Disguise allows the character to change their appearance; they may appear to be of either sex, age or race (within reason, of course), and about 5cm taller or shorter than they already are.  Using this skill is an Opposed Test.



Allows the character to understand and operate electronic machinery not covered by Computer: Jump chairs, ATMs, Mobile Phones, and so on.



Covers the use of plasma and laser weapons in the Desert of the Real, as well as Gauss rifles and railguns.  Because they don’t exist in the Matrix, this skill is usually only possessed only by Freeborn characters.



The art of putting people back together.  Allows characters to heal others with the right equipment: a Medkit, or a medical facility of some type.  The character attempting First Aid draws cards equal to their score against a Target equal to following table:

Damage level











If the character is using medical equipment (a first aid kit, nantotech medical expert system, operating theatre, you know the kind), then they may use the rating of the equipment to either augment their own First Aid ability, or to reduce the Target by 1 per Rating level, or even both, if they were so inclined.  This may only be done if the character has First Aid to begin with, or has it loaded into their Flash Memory.  If a medic was using a Rating 5 First Aid kit to try to minister to a fellow character with Red-grade wounds, they could reduce the Target to a minimum of 7, or increase their First Aid score by 5 for the purposes of healing the injured character, or anything in between.

For each success, the character may remove 2 points of damage at the level desired.  If a character is healed their entire damage level, then start at the end of the next lowest level and keep counting.  So if the medic above managed four successes, and their patient only had 5 points of Red-level damage, then they would also be healed for 3 points of Yellow-level damage.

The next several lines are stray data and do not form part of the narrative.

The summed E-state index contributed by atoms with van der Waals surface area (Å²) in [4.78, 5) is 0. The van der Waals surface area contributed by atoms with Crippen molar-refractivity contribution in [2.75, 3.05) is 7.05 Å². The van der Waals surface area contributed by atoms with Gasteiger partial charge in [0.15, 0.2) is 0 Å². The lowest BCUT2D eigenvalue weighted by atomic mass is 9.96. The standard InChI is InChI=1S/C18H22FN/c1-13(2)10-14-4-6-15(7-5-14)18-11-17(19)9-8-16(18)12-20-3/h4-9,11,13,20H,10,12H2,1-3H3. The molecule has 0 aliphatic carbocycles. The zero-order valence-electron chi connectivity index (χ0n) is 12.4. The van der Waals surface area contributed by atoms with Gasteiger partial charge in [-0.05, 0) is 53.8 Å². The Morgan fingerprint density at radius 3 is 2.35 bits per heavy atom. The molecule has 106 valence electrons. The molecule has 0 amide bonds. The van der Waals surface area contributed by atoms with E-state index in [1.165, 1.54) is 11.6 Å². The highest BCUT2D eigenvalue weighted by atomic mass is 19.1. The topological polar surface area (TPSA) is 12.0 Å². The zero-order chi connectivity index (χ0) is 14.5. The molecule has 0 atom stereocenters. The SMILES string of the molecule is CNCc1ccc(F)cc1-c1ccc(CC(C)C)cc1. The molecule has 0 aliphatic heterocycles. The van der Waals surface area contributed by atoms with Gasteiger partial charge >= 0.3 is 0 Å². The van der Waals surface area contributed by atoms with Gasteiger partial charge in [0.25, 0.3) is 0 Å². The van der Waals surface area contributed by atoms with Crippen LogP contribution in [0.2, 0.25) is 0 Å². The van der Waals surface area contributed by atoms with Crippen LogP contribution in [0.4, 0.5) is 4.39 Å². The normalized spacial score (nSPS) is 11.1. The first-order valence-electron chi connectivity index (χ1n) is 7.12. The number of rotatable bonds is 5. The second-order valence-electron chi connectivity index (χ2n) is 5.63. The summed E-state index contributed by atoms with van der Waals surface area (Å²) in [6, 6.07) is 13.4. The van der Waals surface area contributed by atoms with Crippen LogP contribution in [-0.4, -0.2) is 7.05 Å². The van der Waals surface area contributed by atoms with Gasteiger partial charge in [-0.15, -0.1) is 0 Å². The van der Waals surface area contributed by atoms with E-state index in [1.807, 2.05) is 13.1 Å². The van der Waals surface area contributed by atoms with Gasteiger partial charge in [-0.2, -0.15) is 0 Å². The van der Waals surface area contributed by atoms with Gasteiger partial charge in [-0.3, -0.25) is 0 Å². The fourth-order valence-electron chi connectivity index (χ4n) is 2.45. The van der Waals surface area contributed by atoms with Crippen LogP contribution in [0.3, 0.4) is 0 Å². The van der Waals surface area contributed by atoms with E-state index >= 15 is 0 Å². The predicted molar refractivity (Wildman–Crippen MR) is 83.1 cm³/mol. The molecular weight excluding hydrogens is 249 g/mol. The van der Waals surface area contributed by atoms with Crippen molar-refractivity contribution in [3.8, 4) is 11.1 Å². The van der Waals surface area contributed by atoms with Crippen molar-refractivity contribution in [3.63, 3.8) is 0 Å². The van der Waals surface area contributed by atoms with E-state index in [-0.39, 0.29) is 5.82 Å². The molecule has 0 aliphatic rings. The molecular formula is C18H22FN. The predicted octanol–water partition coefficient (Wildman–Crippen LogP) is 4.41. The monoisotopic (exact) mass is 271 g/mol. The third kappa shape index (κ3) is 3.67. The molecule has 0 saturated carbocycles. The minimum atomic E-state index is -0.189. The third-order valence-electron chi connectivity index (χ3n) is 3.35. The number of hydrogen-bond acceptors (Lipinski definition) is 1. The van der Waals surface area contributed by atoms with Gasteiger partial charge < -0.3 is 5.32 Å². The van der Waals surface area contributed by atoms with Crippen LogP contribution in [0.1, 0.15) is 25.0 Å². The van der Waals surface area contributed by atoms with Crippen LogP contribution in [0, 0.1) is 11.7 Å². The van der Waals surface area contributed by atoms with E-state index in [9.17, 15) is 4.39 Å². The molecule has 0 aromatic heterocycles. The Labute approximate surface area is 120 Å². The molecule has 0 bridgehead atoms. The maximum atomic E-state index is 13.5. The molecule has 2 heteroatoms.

This skill gives the character knowledge of the processes involved in crime scene analysis: fingerprinting, reconstruction, and so on.  A character with this skill and First Aid may determine the cause of death of a subject, according to the actual cause of death (so a gunshot wound to the head will not require a draw, but something like internal bleeding or head trauma would).



Forgery allows a character to make and identify fake documents.  Using this skill is an Opposed Test.



Gunnery allows the character to effectively fire large weapons such as those mounted on vehicles, in defence towers, and so on.



The Heavy Weapons skill allows the character to effectively use any big-ass guns – medium and heavy machine guns, miniguns, and rocket launchers.



This skill allows the character to pilot conventional air-thrust hovercrafts in the Matrix and the slightly more snazzy varieties in the Real World.



Information Gathering entails using the character’s contacts to find information.  The GM draws against the character’s score in this skill, using the relative difficulty and obscurity of the information as the Target.  The GM then compares the result with the table below.






No Information

"Black, Black, hmm...Sorry, name doesn't ring a bell."


Very Basic Information

"Mr Black? He's staying in a hotel downtown, the Regent or the Emperor, I'm not sure which."


Basic information

"He's at the Regent. I don't know why he's here, though."

Three or more

Detailed Information

"Black? Regent Hotel, room 202. He's here to cut a deal with the Machines."

As always, it is up to the GM as to how much a draw reveals.  The basic time for gathering is four hours, plus one hour per category above a No Information result (ie 5 hours for Very Basic information, 6 for Basic, and so on).

This skill cannot be loaded into the character’s Flash Memory.



Interrogation: the not-so-gentle art of getting information.  When interrogating, the Target is equal to twice the interrogated person’s Willpower.  Success is determined on the Information Gathering table, with False information counting as No information instead.